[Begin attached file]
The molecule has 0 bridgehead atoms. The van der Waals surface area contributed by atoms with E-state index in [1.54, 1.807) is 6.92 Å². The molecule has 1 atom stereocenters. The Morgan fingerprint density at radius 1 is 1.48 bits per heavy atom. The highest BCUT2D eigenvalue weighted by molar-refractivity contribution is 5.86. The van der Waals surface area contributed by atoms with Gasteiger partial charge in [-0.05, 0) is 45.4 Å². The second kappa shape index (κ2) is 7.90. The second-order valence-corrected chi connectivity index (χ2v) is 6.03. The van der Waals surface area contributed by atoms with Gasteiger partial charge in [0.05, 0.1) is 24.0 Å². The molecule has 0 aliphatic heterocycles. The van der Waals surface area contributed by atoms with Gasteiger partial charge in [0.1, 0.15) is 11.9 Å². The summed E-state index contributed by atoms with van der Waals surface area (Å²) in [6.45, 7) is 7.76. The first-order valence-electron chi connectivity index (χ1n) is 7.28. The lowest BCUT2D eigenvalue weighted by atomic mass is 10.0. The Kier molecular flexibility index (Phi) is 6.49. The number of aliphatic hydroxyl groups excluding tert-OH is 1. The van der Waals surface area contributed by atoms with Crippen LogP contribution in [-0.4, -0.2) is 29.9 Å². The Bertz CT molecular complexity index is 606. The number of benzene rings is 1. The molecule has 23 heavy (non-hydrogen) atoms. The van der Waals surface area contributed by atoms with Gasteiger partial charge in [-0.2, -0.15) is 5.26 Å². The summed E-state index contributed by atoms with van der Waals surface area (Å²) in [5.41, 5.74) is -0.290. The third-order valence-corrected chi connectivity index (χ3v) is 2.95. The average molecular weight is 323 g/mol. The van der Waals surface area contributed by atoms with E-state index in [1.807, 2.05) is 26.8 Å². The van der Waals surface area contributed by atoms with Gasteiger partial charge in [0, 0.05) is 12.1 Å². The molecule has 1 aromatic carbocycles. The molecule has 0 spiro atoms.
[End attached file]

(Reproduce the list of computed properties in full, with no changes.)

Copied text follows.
The molecule has 0 bridgehead atoms. The van der Waals surface area contributed by atoms with E-state index in [1.54, 1.807) is 6.92 Å². The molecule has 1 atom stereocenters. The Morgan fingerprint density at radius 1 is 1.48 bits per heavy atom. The highest BCUT2D eigenvalue weighted by molar-refractivity contribution is 5.86. The van der Waals surface area contributed by atoms with Gasteiger partial charge in [-0.05, 0) is 45.4 Å². The second kappa shape index (κ2) is 7.90. The second-order valence-corrected chi connectivity index (χ2v) is 6.03. The van der Waals surface area contributed by atoms with Gasteiger partial charge in [0.05, 0.1) is 24.0 Å². The molecule has 0 aliphatic heterocycles. The van der Waals surface area contributed by atoms with Gasteiger partial charge in [0.1, 0.15) is 11.9 Å². The summed E-state index contributed by atoms with van der Waals surface area (Å²) in [6.45, 7) is 7.76. The first-order valence-electron chi connectivity index (χ1n) is 7.28. The lowest BCUT2D eigenvalue weighted by atomic mass is 10.0. The Kier molecular flexibility index (Phi) is 6.49. The number of aliphatic hydroxyl groups excluding tert-OH is 1. The van der Waals surface area contributed by atoms with Crippen LogP contribution in [-0.4, -0.2) is 29.9 Å². The Bertz CT molecular complexity index is 606. The number of benzene rings is 1. The molecule has 23 heavy (non-hydrogen) atoms. The van der Waals surface area contributed by atoms with Gasteiger partial charge in [-0.2, -0.15) is 5.26 Å². The summed E-state index contributed by atoms with van der Waals surface area (Å²) in [5.41, 5.74) is -0.290. The third-order valence-corrected chi connectivity index (χ3v) is 2.95. The average molecular weight is 323 g/mol. The van der Waals surface area contributed by atoms with E-state index in [1.807, 2.05) is 26.8 Å². The van der Waals surface area contributed by atoms with Gasteiger partial charge in [0, 0.05) is 12.1 Å². The molecule has 1 aromatic carbocycles. The molecule has 0 spiro atoms.